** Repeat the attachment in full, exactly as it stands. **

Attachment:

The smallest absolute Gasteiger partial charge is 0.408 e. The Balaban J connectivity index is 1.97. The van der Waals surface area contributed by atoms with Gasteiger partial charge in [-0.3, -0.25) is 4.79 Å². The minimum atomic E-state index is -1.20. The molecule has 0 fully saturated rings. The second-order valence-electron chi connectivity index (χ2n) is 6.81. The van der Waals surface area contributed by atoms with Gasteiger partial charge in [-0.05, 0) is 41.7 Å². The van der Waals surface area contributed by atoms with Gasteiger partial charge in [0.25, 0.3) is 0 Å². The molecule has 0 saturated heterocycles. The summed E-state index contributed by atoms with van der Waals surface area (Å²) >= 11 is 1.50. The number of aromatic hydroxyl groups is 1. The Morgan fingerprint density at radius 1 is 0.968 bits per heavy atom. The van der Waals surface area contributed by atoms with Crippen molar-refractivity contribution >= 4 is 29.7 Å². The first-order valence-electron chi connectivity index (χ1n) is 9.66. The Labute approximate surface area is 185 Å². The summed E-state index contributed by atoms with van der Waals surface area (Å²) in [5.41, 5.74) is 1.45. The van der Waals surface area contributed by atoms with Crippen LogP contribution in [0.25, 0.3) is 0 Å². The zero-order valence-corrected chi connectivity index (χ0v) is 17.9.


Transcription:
The smallest absolute Gasteiger partial charge is 0.408 e. The Balaban J connectivity index is 1.97. The van der Waals surface area contributed by atoms with Gasteiger partial charge in [-0.3, -0.25) is 4.79 Å². The minimum atomic E-state index is -1.20. The molecule has 0 fully saturated rings. The second-order valence-electron chi connectivity index (χ2n) is 6.81. The van der Waals surface area contributed by atoms with Gasteiger partial charge in [-0.05, 0) is 41.7 Å². The van der Waals surface area contributed by atoms with Gasteiger partial charge in [0.25, 0.3) is 0 Å². The molecule has 0 saturated heterocycles. The summed E-state index contributed by atoms with van der Waals surface area (Å²) >= 11 is 1.50. The number of aromatic hydroxyl groups is 1. The Morgan fingerprint density at radius 1 is 0.968 bits per heavy atom. The van der Waals surface area contributed by atoms with Crippen molar-refractivity contribution >= 4 is 29.7 Å². The first-order valence-electron chi connectivity index (χ1n) is 9.66. The Labute approximate surface area is 185 Å². The summed E-state index contributed by atoms with van der Waals surface area (Å²) in [5.41, 5.74) is 1.45. The van der Waals surface area contributed by atoms with Crippen LogP contribution in [0.25, 0.3) is 0 Å². The zero-order valence-corrected chi connectivity index (χ0v) is 17.9.